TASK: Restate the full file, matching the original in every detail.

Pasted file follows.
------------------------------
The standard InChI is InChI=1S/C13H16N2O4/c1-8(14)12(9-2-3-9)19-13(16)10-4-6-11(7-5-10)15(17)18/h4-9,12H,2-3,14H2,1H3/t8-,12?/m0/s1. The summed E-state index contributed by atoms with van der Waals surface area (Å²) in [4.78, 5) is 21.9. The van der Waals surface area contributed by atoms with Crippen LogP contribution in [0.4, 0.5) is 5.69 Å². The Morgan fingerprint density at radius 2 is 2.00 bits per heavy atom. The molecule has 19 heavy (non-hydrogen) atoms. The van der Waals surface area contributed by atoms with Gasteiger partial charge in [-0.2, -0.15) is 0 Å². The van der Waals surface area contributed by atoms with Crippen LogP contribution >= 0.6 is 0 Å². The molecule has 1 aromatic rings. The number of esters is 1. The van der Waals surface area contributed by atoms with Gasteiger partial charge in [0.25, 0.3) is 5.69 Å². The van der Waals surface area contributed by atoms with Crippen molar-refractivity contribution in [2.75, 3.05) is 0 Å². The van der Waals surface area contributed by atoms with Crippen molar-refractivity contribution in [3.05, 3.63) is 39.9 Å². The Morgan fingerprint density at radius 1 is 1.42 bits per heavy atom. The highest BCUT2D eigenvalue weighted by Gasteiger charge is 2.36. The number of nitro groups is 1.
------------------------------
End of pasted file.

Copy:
The standard InChI is InChI=1S/C13H16N2O4/c1-8(14)12(9-2-3-9)19-13(16)10-4-6-11(7-5-10)15(17)18/h4-9,12H,2-3,14H2,1H3/t8-,12?/m0/s1. The summed E-state index contributed by atoms with van der Waals surface area (Å²) in [4.78, 5) is 21.9. The van der Waals surface area contributed by atoms with Crippen LogP contribution in [0.4, 0.5) is 5.69 Å². The Morgan fingerprint density at radius 2 is 2.00 bits per heavy atom. The molecule has 19 heavy (non-hydrogen) atoms. The van der Waals surface area contributed by atoms with Gasteiger partial charge in [-0.2, -0.15) is 0 Å². The van der Waals surface area contributed by atoms with Crippen LogP contribution >= 0.6 is 0 Å². The molecule has 1 aromatic rings. The number of esters is 1. The van der Waals surface area contributed by atoms with Gasteiger partial charge in [0.25, 0.3) is 5.69 Å². The van der Waals surface area contributed by atoms with Crippen molar-refractivity contribution in [2.75, 3.05) is 0 Å². The van der Waals surface area contributed by atoms with Crippen molar-refractivity contribution in [3.05, 3.63) is 39.9 Å². The Morgan fingerprint density at radius 1 is 1.42 bits per heavy atom. The highest BCUT2D eigenvalue weighted by Gasteiger charge is 2.36. The number of nitro groups is 1.